Next year may prove quite challenging for the Russian economy, as the negative trends carry over from 2013.
Sberbank head German Gref: "I can see no sources of finance for increasing wages or adjusting social sector salaries to inflation." Source: ITAR-TASS
Experts warn that the economic forecast offered by Russia’s Ministry of Economic Development may be too optimistic. The government needs to be prepared for decisive action in order to improve the situation, a the key negative trends which slowed Russia's economic growth in 2013 are expected to carry over into 2014.
Stagnating on the brink of recession
"The current negative growth of consumer demand will continue," said Alexey Balayev with the Economic Expert Group. Sberbank head German Gref agreed, saying "I can see no sources of finance for increasing wages or adjusting social sector salaries to inflation. Consumer lending will likely continue to decline gradually. Everything is becoming more difficult, so the situation with growth drivers is quite complicated."
Not all is well with capital investment, either.
"We must remember that natural monopolies will have their rates frozen from 2014 on, and this will affect their investment programs," said Igor Nikolayev, director of FBK Institute of Strategic Analysis. "In addition, the consolidated returns of Russian businesses have shrunk."
Most experts agree that gross domestic product (GDP) will grow at a modest 1 percent to 2 percent in 2014, or below the forecast of the Ministry of Economic Development.
"No fast economic growth is to be expected in 2014," said Maxim Petronevich, the chief expert at Gazprombank's Center for Economic Forecasting. "It could prove to be as slow as 1 percent to 1.5 percent, even despite the positive effect of the Sochi Olympics. However, this should not be perceived as a negative trend. Slow growth is a natural phenomenon and a normal phase of any economic cycle anywhere in the world."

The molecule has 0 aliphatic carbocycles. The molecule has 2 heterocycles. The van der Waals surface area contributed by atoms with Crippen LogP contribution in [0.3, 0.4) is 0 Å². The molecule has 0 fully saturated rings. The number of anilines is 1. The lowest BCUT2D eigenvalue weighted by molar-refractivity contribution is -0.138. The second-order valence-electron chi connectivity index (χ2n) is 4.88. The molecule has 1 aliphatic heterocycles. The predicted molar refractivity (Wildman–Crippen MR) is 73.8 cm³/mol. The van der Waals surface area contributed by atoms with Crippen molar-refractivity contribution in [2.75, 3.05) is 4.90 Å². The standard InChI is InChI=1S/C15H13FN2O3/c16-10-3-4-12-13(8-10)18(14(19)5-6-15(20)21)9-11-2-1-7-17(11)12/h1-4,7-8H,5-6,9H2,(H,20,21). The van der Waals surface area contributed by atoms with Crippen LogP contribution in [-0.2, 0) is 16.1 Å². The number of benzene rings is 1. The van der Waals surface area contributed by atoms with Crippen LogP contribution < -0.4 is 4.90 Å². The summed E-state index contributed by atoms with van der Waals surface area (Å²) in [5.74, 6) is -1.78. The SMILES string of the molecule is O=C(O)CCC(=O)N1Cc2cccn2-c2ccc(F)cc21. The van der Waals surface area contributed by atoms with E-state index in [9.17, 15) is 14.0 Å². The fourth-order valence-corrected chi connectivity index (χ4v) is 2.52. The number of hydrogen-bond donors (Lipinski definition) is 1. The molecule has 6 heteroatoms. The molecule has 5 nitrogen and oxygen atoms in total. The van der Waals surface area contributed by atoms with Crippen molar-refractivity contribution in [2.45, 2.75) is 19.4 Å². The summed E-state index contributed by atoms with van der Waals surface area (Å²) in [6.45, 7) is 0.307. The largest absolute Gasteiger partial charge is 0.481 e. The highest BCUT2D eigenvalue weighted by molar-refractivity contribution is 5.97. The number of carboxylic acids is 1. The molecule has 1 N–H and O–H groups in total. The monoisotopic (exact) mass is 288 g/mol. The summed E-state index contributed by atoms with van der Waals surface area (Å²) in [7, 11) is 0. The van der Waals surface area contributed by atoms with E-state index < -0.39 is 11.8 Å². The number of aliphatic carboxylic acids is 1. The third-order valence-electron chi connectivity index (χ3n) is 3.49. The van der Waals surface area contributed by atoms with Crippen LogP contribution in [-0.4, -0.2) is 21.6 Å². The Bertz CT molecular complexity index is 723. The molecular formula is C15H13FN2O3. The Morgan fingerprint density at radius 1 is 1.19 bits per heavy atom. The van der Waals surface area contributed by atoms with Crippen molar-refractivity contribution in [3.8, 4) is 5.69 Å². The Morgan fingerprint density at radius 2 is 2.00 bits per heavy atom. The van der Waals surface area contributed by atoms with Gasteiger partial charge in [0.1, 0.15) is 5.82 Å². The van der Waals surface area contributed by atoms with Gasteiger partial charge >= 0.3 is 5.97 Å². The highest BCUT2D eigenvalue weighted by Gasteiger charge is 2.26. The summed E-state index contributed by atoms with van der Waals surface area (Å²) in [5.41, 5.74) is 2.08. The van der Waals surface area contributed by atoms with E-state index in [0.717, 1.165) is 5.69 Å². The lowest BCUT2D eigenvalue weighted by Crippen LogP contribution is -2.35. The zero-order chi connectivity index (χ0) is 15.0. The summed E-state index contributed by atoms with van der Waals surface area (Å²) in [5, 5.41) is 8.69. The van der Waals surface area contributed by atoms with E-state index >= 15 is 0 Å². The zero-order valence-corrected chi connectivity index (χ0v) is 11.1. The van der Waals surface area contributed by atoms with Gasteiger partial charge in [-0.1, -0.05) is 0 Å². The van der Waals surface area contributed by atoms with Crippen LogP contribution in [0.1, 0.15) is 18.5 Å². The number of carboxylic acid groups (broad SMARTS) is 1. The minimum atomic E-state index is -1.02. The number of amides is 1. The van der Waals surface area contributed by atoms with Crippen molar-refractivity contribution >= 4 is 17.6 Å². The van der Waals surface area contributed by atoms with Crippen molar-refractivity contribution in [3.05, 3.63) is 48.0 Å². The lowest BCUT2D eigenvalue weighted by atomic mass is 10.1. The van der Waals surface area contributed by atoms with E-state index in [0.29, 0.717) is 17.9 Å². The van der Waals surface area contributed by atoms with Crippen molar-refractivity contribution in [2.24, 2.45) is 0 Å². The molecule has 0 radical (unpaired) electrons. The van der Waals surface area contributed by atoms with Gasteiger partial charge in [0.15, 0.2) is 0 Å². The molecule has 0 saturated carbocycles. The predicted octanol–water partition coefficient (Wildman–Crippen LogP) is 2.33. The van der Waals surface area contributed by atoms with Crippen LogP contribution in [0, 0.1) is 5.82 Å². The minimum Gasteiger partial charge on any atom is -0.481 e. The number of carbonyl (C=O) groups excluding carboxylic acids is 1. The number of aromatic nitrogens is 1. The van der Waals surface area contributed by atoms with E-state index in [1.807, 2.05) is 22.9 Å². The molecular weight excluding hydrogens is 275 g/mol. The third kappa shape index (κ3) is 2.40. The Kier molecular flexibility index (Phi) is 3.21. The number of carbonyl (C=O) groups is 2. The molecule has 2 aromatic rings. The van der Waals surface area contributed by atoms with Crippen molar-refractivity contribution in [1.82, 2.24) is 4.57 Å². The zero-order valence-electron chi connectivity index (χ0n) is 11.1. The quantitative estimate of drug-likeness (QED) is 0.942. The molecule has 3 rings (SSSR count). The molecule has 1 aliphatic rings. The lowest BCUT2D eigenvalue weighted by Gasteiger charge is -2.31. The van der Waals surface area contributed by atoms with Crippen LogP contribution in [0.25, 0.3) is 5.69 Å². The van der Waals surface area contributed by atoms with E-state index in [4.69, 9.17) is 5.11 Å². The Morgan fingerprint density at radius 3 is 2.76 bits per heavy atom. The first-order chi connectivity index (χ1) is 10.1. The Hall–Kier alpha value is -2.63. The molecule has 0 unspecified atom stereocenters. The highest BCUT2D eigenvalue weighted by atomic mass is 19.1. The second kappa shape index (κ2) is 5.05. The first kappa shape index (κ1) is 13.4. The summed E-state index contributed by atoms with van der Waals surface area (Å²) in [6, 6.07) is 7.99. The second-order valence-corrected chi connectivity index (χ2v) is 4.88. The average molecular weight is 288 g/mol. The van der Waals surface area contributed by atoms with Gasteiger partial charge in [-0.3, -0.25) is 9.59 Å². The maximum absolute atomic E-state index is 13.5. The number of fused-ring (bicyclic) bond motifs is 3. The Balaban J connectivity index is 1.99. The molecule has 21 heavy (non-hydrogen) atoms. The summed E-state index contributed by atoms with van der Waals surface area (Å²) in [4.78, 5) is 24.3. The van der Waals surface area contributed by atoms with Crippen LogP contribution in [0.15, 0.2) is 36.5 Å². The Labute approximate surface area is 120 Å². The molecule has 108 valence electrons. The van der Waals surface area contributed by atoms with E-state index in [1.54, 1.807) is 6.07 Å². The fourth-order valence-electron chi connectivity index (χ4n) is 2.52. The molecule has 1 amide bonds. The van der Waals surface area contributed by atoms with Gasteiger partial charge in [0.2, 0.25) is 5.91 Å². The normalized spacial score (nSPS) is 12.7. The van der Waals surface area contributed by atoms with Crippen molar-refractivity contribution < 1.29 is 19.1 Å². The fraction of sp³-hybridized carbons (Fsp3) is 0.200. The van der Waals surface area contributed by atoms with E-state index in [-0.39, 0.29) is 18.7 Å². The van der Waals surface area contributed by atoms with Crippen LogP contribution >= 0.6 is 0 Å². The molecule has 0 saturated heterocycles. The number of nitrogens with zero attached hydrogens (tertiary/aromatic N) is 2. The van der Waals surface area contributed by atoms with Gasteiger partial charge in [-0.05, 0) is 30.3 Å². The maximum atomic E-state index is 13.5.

Seeking new growth areas
Petronevich believes there will be an active revision of economic growth drivers in 2014. The private sector, supported by private initiative, is a promising big segment with minimum government intervention.
"The sector is benefiting from a powerful flow of investment at 15 percent per year," Petronevich said. "This boom partially offsets the decline in investment in the basic materials sector. If the trend continues, then the expected low economic growth will signify structural economic changes rather than an overall recession."
Changes in forecasts of Russia’s GDP growth in 2013. Infographic by Natalia Mikhaylenko
Another opinion has it that the defense industry may become a new growth area. "New production enterprises and new jobs may get created in this sector, and this will have a multiplier effect," said Vladimir Klimanov with the Russian Academy of the National Economy of the Russian Government (RANEPA).
"Entire chains of related production facilities may be set up, supporting the development of individual regions."
World Bank chief economist Sergey Ulatov said an increase in workforce productivity may serve as another growth factor.
However, systemic reforms are needed for the new growth drivers to start working, he added.
FBK analysts are of the same opinion, saying that Russia's weakened economy will face global challenges in 2014. These challenges will include the changing world energy market, exacerbated by the shale gas revolution, as well as the overall transformation and halted revival of the modern economic model. In light of these events, FBK analysts said, Russia needs to reinvent its own economic model.
"Now is the ideal time for launching a number of very important reforms," Sberbank's Gref said. He notes, however, that the system of administration must be reformed first.
This article first appeared in Russia Beyond the Headlines.